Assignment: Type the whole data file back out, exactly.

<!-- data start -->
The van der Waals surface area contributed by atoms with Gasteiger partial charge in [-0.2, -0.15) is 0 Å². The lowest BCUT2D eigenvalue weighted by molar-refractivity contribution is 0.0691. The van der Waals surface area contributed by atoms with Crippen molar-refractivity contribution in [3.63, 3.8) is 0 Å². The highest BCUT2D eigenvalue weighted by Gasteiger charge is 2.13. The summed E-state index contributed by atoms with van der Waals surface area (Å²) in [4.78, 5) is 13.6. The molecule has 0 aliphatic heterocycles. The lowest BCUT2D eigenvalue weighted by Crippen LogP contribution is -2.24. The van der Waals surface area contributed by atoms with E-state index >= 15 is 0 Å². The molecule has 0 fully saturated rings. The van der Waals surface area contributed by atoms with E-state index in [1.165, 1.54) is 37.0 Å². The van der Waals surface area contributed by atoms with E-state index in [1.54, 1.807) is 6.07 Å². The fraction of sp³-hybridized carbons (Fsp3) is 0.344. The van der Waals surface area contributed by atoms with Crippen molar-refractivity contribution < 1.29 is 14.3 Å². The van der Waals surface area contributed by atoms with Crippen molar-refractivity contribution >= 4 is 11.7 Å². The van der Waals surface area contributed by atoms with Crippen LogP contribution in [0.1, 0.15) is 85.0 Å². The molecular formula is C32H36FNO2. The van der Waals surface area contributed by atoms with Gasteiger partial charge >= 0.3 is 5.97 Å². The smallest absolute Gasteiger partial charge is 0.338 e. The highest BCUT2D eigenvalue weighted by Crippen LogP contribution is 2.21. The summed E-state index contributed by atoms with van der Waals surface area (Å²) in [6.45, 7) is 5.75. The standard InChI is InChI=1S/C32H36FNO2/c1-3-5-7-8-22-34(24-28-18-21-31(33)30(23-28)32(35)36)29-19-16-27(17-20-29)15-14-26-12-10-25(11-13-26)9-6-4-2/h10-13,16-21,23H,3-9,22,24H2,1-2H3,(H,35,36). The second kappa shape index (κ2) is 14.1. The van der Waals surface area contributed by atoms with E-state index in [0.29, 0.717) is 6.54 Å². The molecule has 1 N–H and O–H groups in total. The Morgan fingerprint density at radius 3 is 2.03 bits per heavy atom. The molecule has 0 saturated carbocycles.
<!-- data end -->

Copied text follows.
The van der Waals surface area contributed by atoms with Gasteiger partial charge in [-0.2, -0.15) is 0 Å². The lowest BCUT2D eigenvalue weighted by molar-refractivity contribution is 0.0691. The van der Waals surface area contributed by atoms with Crippen molar-refractivity contribution in [3.63, 3.8) is 0 Å². The highest BCUT2D eigenvalue weighted by Gasteiger charge is 2.13. The summed E-state index contributed by atoms with van der Waals surface area (Å²) in [4.78, 5) is 13.6. The molecule has 0 aliphatic heterocycles. The lowest BCUT2D eigenvalue weighted by Crippen LogP contribution is -2.24. The van der Waals surface area contributed by atoms with E-state index >= 15 is 0 Å². The molecule has 0 fully saturated rings. The van der Waals surface area contributed by atoms with E-state index in [1.165, 1.54) is 37.0 Å². The van der Waals surface area contributed by atoms with E-state index in [1.54, 1.807) is 6.07 Å². The fraction of sp³-hybridized carbons (Fsp3) is 0.344. The van der Waals surface area contributed by atoms with Crippen molar-refractivity contribution < 1.29 is 14.3 Å². The van der Waals surface area contributed by atoms with Crippen molar-refractivity contribution >= 4 is 11.7 Å². The van der Waals surface area contributed by atoms with Crippen LogP contribution in [0.1, 0.15) is 85.0 Å². The molecular formula is C32H36FNO2. The van der Waals surface area contributed by atoms with Gasteiger partial charge >= 0.3 is 5.97 Å². The smallest absolute Gasteiger partial charge is 0.338 e. The highest BCUT2D eigenvalue weighted by Crippen LogP contribution is 2.21. The summed E-state index contributed by atoms with van der Waals surface area (Å²) in [6.45, 7) is 5.75. The standard InChI is InChI=1S/C32H36FNO2/c1-3-5-7-8-22-34(24-28-18-21-31(33)30(23-28)32(35)36)29-19-16-27(17-20-29)15-14-26-12-10-25(11-13-26)9-6-4-2/h10-13,16-21,23H,3-9,22,24H2,1-2H3,(H,35,36). The second kappa shape index (κ2) is 14.1. The van der Waals surface area contributed by atoms with E-state index in [0.29, 0.717) is 6.54 Å². The molecule has 1 N–H and O–H groups in total. The Morgan fingerprint density at radius 3 is 2.03 bits per heavy atom. The molecule has 0 saturated carbocycles.